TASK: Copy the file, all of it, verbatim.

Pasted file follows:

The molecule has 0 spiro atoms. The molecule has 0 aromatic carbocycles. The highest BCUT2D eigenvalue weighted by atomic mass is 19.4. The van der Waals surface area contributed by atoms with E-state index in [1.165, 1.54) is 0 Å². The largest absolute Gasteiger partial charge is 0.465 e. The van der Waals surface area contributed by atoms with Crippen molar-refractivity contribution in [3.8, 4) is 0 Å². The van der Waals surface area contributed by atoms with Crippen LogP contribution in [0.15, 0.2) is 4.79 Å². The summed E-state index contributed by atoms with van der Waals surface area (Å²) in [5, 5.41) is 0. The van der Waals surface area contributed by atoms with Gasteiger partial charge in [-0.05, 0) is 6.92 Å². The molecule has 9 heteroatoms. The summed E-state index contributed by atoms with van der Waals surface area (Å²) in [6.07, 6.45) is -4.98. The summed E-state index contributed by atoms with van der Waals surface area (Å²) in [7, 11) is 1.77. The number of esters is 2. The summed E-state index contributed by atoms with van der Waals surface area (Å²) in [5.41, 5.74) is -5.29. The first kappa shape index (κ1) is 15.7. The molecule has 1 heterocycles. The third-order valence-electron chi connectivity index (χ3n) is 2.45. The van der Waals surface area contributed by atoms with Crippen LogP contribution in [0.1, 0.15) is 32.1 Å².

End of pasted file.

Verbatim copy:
The molecule has 0 spiro atoms. The molecule has 0 aromatic carbocycles. The highest BCUT2D eigenvalue weighted by atomic mass is 19.4. The van der Waals surface area contributed by atoms with E-state index in [1.165, 1.54) is 0 Å². The largest absolute Gasteiger partial charge is 0.465 e. The van der Waals surface area contributed by atoms with Crippen molar-refractivity contribution in [3.8, 4) is 0 Å². The van der Waals surface area contributed by atoms with Crippen LogP contribution in [0.15, 0.2) is 4.79 Å². The summed E-state index contributed by atoms with van der Waals surface area (Å²) in [5, 5.41) is 0. The van der Waals surface area contributed by atoms with Gasteiger partial charge in [-0.05, 0) is 6.92 Å². The molecule has 9 heteroatoms. The summed E-state index contributed by atoms with van der Waals surface area (Å²) in [6.07, 6.45) is -4.98. The summed E-state index contributed by atoms with van der Waals surface area (Å²) in [7, 11) is 1.77. The number of esters is 2. The summed E-state index contributed by atoms with van der Waals surface area (Å²) in [5.41, 5.74) is -5.29. The first kappa shape index (κ1) is 15.7. The molecule has 1 heterocycles. The third-order valence-electron chi connectivity index (χ3n) is 2.45. The van der Waals surface area contributed by atoms with Crippen LogP contribution in [0.1, 0.15) is 32.1 Å².